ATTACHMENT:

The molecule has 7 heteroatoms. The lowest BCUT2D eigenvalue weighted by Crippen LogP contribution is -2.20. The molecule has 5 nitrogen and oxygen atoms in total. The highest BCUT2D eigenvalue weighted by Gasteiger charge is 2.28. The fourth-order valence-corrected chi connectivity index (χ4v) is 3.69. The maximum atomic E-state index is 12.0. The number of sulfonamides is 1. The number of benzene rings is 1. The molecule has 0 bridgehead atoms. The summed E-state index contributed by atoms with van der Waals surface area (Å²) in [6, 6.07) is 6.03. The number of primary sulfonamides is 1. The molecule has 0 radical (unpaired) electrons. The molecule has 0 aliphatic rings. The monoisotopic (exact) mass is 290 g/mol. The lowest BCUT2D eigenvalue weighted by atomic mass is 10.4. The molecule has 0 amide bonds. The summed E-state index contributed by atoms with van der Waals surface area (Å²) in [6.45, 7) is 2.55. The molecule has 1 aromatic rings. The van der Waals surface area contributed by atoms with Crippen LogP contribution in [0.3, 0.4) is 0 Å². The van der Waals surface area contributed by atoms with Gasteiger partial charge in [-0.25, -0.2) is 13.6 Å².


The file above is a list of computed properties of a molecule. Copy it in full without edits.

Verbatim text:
The molecule has 7 heteroatoms. The lowest BCUT2D eigenvalue weighted by Crippen LogP contribution is -2.20. The molecule has 5 nitrogen and oxygen atoms in total. The highest BCUT2D eigenvalue weighted by Gasteiger charge is 2.28. The fourth-order valence-corrected chi connectivity index (χ4v) is 3.69. The maximum atomic E-state index is 12.0. The number of sulfonamides is 1. The number of benzene rings is 1. The molecule has 0 bridgehead atoms. The summed E-state index contributed by atoms with van der Waals surface area (Å²) in [6, 6.07) is 6.03. The number of primary sulfonamides is 1. The molecule has 0 radical (unpaired) electrons. The molecule has 0 aliphatic rings. The monoisotopic (exact) mass is 290 g/mol. The lowest BCUT2D eigenvalue weighted by atomic mass is 10.4. The molecule has 0 amide bonds. The summed E-state index contributed by atoms with van der Waals surface area (Å²) in [6.45, 7) is 2.55. The molecule has 1 aromatic rings. The van der Waals surface area contributed by atoms with Crippen LogP contribution in [0.3, 0.4) is 0 Å². The van der Waals surface area contributed by atoms with Gasteiger partial charge in [-0.25, -0.2) is 13.6 Å².